what about the insurances company? Do you think they are going under if the Universal health care comes in eff?

4 Answers

  • 1 decade ago
    Favorite Answer

    Those poor Insurance Companies have spent $40 Million in the last three months making sure the Senators and Congressmen in charge of drafting 'Obama's Health Reform' keep the profits coming their way.

    This week, the Center for Responsive Politics reported that in the second quarter of this year alone, the pharmaceuticals and health product industries spent $67,959,095 on lobbying, and the insurance industry $39,760,477. Another $25,552,088 were spent by lobbyists for hospitals and nursing homes. That's a total of $133,271,660 in just three months, and that's not even counting the lobbying money spent to fight health care reform by professional associations like the US Chamber of Commerce.

    In the Senate, both parties have outsourced health care legislation to six Finance Committee lawmakers: Max Baucus, D-Mont.; Kent Conrad, D-N.D.; Jeff Bingaman, D-N.M.; Mike Enzi, R-Wyo.; Charles Grassley, R-Iowa, and Olympia Snowe, R-Maine. The group recently announced it is rejecting essential provisions like a public insurance option that surveys show the public supports. Meanwhile, seven mostly Southern House Democrats have been threatening to use their Commerce Committee votes to gut any health care bill, regardless of what the American majority wants.

    This, however, isn’t about the majority. These lawmakers, hailing mostly from small states and rural areas, together represent only 13 million people, meaning those speaking for just 4 percent of America are maneuvering to impose their health care will on the other 96 percent of us.

    Census figures show that the poverty rates are far higher and per capita incomes far lower in the 13 legislators’ specific districts than in the nation as a whole. Put another way, these politicians represent exactly the kinds of districts whose constituents would most benefit from universal health care. So why are they leading the fight to stop—rather than pass—reform?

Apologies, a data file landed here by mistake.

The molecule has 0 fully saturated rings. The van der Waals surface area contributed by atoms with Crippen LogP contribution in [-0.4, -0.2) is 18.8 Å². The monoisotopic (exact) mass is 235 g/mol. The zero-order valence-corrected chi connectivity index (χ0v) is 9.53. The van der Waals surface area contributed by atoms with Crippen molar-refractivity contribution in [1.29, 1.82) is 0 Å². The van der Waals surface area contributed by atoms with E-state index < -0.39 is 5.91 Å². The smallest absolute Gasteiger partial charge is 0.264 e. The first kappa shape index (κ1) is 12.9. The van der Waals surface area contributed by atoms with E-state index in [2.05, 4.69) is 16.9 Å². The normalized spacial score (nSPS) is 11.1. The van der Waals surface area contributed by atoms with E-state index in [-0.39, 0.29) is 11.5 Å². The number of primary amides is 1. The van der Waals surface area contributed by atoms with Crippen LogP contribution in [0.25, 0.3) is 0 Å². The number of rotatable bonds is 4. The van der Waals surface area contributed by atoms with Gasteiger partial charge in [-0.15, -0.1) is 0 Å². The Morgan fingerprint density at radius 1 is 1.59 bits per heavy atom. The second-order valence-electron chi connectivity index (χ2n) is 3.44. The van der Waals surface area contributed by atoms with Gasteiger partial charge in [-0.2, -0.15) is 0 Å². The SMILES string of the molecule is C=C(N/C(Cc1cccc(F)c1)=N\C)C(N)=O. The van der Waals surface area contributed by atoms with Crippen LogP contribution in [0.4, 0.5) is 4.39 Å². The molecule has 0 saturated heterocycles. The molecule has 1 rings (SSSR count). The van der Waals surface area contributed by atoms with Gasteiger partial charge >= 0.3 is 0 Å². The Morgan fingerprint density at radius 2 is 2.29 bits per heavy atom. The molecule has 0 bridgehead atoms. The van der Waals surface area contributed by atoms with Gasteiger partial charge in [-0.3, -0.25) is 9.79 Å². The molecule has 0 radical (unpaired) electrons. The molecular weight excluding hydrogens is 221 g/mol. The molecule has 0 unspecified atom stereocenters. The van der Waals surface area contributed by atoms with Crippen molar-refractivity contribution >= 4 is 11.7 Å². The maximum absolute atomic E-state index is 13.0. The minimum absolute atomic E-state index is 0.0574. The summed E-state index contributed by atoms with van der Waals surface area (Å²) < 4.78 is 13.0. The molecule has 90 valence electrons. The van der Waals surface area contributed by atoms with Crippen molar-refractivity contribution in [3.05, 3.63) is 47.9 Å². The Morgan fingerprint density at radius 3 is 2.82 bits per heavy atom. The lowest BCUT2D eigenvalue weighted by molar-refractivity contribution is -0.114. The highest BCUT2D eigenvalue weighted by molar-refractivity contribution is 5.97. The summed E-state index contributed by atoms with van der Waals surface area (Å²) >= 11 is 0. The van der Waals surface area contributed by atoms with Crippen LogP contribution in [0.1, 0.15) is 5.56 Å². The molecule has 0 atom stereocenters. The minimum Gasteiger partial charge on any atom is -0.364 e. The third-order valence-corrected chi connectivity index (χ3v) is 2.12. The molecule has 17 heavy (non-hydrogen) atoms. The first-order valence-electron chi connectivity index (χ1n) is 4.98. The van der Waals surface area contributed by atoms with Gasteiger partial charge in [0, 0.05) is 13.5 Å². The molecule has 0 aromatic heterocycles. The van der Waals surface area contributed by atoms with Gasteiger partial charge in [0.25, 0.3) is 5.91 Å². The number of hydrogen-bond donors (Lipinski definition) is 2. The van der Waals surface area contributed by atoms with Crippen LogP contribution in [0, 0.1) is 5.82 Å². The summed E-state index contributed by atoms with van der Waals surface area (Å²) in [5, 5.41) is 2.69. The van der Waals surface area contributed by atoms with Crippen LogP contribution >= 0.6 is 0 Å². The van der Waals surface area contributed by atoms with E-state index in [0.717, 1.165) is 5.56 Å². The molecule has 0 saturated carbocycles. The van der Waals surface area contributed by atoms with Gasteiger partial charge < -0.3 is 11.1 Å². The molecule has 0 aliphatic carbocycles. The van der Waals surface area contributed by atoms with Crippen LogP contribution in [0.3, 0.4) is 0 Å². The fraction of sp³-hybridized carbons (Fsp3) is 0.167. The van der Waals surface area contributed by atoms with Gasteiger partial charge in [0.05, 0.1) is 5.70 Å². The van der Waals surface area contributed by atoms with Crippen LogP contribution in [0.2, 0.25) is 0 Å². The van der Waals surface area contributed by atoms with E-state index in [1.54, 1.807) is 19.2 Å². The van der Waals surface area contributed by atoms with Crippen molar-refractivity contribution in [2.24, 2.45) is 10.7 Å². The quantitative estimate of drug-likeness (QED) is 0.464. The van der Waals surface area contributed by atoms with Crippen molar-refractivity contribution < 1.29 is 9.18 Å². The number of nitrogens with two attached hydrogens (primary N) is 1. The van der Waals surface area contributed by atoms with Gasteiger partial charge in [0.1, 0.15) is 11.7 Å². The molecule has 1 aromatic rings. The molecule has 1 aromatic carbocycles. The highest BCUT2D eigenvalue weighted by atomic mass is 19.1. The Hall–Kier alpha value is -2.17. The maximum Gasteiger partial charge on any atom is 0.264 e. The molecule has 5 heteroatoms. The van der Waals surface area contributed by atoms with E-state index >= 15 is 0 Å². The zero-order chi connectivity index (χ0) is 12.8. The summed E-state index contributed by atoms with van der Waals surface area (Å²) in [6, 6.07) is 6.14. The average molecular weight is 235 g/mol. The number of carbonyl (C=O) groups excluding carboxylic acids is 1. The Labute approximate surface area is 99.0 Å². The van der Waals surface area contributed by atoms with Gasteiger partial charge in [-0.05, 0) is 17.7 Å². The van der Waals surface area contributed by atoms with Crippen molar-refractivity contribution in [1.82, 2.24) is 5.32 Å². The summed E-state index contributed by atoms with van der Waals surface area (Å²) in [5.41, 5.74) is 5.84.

Because when tyranny mixes with legalized bribery, constituents’ economic concerns stop mattering.

    Thanks to our undemocratic system and our corrupt campaign finance laws, the health care industry doesn’t have to fight a 50-state battle. It can simply buy a tiny group of congresspeople, which is what it’s done. According to the Center for Responsive Politics, health interests have given these 13 members of Congress $12 million in campaign contributions—a massive sum further enhanced by geography.

    Source(s): http://www.commondreams.org/view/2009/07/31-8 'OpenSecrets' website-Yahoo! would not let me post links. http://www.washingtonpost.com/wp-dyn/content/artic...
  • 1 decade ago

    I don't think that all insurance companies will go under. Personally, I do not like the idea of universal health care. Many insurance companies that offer health insurance also offer other types of insurance, even some you don't know about. Even though health and life insurance may be their big money makers, they have other ways of making money. A company like AIG, i think will eventually be going out of business but something like metlife owns a lot of property and has many consumers purchasing multiple things. I do not think they will go under

  • 1 decade ago

    Hard to say at this point. Some may. Others will likely let the public option plan provide the basic coverage and move into more supplemental plans (like current medicare plans).

    The question is will we go under? The tax increase that we will experience as a result of the healthcare plans being considered will likely make us long for the days of free market health care.

  • 1 decade ago

    Probably not - they'll just downsize.

    Even the countries with "universal health care" ALSO have private insurance - because people with private insurance get better, faster care with better doctors.

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